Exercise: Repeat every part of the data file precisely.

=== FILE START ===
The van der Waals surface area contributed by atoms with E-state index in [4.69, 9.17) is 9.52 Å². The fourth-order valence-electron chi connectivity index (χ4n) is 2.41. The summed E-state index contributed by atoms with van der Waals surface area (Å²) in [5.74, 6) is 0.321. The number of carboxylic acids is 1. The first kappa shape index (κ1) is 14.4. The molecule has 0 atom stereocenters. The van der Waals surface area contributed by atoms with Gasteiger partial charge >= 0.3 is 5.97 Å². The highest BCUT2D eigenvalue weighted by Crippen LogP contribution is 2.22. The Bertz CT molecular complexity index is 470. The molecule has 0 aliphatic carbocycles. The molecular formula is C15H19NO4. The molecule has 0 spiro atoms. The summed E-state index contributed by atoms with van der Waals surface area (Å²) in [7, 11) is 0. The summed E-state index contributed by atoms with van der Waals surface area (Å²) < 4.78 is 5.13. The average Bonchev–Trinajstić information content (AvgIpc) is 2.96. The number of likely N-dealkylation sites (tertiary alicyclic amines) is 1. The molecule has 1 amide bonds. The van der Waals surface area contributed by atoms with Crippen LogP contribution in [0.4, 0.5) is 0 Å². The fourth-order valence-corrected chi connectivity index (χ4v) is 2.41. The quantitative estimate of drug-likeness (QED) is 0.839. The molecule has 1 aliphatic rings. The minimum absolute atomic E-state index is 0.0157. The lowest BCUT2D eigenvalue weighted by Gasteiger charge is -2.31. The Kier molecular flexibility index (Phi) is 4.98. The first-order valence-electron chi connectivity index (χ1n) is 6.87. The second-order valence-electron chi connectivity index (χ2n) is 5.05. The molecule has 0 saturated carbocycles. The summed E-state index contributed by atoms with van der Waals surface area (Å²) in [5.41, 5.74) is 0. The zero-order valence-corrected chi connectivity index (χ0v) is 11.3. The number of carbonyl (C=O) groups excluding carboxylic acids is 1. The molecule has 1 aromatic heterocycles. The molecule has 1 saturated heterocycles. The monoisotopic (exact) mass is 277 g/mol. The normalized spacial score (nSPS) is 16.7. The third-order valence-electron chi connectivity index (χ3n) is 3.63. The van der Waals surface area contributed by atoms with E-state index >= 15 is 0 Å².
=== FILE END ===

The van der Waals surface area contributed by atoms with E-state index in [4.69, 9.17) is 9.52 Å². The fourth-order valence-electron chi connectivity index (χ4n) is 2.41. The summed E-state index contributed by atoms with van der Waals surface area (Å²) in [5.74, 6) is 0.321. The number of carboxylic acids is 1. The first kappa shape index (κ1) is 14.4. The molecule has 0 atom stereocenters. The van der Waals surface area contributed by atoms with Gasteiger partial charge >= 0.3 is 5.97 Å². The highest BCUT2D eigenvalue weighted by Crippen LogP contribution is 2.22. The Bertz CT molecular complexity index is 470. The molecule has 0 aliphatic carbocycles. The molecular formula is C15H19NO4. The molecule has 0 spiro atoms. The summed E-state index contributed by atoms with van der Waals surface area (Å²) in [7, 11) is 0. The summed E-state index contributed by atoms with van der Waals surface area (Å²) < 4.78 is 5.13. The average Bonchev–Trinajstić information content (AvgIpc) is 2.96. The number of likely N-dealkylation sites (tertiary alicyclic amines) is 1. The molecule has 1 amide bonds. The van der Waals surface area contributed by atoms with Crippen LogP contribution in [0.4, 0.5) is 0 Å². The fourth-order valence-corrected chi connectivity index (χ4v) is 2.41. The quantitative estimate of drug-likeness (QED) is 0.839. The molecule has 1 aliphatic rings. The minimum absolute atomic E-state index is 0.0157. The lowest BCUT2D eigenvalue weighted by Gasteiger charge is -2.31. The Kier molecular flexibility index (Phi) is 4.98. The first-order valence-electron chi connectivity index (χ1n) is 6.87. The second-order valence-electron chi connectivity index (χ2n) is 5.05. The molecule has 0 saturated carbocycles. The summed E-state index contributed by atoms with van der Waals surface area (Å²) in [5.41, 5.74) is 0. The zero-order valence-corrected chi connectivity index (χ0v) is 11.3. The number of carbonyl (C=O) groups excluding carboxylic acids is 1. The molecule has 1 aromatic heterocycles. The molecule has 1 saturated heterocycles. The monoisotopic (exact) mass is 277 g/mol. The normalized spacial score (nSPS) is 16.7. The third-order valence-electron chi connectivity index (χ3n) is 3.63. The van der Waals surface area contributed by atoms with E-state index >= 15 is 0 Å².